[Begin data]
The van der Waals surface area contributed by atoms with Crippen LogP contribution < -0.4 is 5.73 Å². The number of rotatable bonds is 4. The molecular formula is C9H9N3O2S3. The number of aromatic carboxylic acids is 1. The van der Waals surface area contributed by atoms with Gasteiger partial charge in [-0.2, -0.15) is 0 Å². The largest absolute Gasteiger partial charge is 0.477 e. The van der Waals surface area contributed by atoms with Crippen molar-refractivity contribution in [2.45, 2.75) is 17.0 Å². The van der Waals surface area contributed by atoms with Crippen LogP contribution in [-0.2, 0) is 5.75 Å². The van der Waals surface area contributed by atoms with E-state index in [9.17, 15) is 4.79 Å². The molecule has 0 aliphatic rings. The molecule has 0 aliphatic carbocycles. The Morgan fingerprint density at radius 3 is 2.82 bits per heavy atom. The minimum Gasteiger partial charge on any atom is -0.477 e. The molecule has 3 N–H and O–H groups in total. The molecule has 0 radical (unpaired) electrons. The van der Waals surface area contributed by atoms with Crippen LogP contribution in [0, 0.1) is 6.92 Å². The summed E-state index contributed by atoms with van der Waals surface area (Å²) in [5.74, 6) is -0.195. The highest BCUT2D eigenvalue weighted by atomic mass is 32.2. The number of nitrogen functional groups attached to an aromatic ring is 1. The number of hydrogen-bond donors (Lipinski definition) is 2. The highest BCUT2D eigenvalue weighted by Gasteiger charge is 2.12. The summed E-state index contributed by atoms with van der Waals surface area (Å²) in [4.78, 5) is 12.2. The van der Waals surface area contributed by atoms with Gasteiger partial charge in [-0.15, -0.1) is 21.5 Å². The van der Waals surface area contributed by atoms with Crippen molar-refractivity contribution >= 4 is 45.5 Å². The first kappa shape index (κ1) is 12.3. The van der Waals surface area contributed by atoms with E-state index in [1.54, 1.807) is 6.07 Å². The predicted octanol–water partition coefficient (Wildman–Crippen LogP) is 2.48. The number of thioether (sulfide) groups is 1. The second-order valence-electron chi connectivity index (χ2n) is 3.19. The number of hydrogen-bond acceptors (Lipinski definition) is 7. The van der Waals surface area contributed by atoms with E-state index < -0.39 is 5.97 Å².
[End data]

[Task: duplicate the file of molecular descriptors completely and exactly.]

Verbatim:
The van der Waals surface area contributed by atoms with Crippen LogP contribution < -0.4 is 5.73 Å². The number of rotatable bonds is 4. The molecular formula is C9H9N3O2S3. The number of aromatic carboxylic acids is 1. The van der Waals surface area contributed by atoms with Gasteiger partial charge in [-0.2, -0.15) is 0 Å². The largest absolute Gasteiger partial charge is 0.477 e. The van der Waals surface area contributed by atoms with Crippen molar-refractivity contribution in [2.45, 2.75) is 17.0 Å². The van der Waals surface area contributed by atoms with Crippen LogP contribution in [-0.2, 0) is 5.75 Å². The van der Waals surface area contributed by atoms with E-state index in [9.17, 15) is 4.79 Å². The molecule has 0 aliphatic rings. The molecule has 0 aliphatic carbocycles. The Morgan fingerprint density at radius 3 is 2.82 bits per heavy atom. The minimum Gasteiger partial charge on any atom is -0.477 e. The molecule has 3 N–H and O–H groups in total. The molecule has 0 radical (unpaired) electrons. The van der Waals surface area contributed by atoms with Crippen LogP contribution in [0, 0.1) is 6.92 Å². The summed E-state index contributed by atoms with van der Waals surface area (Å²) in [5.74, 6) is -0.195. The highest BCUT2D eigenvalue weighted by atomic mass is 32.2. The number of nitrogen functional groups attached to an aromatic ring is 1. The number of hydrogen-bond donors (Lipinski definition) is 2. The highest BCUT2D eigenvalue weighted by Gasteiger charge is 2.12. The summed E-state index contributed by atoms with van der Waals surface area (Å²) in [4.78, 5) is 12.2. The van der Waals surface area contributed by atoms with Gasteiger partial charge in [-0.15, -0.1) is 21.5 Å². The van der Waals surface area contributed by atoms with Crippen molar-refractivity contribution >= 4 is 45.5 Å². The first kappa shape index (κ1) is 12.3. The van der Waals surface area contributed by atoms with E-state index in [1.54, 1.807) is 6.07 Å². The predicted octanol–water partition coefficient (Wildman–Crippen LogP) is 2.48. The number of thioether (sulfide) groups is 1. The second-order valence-electron chi connectivity index (χ2n) is 3.19. The number of hydrogen-bond acceptors (Lipinski definition) is 7. The van der Waals surface area contributed by atoms with E-state index < -0.39 is 5.97 Å².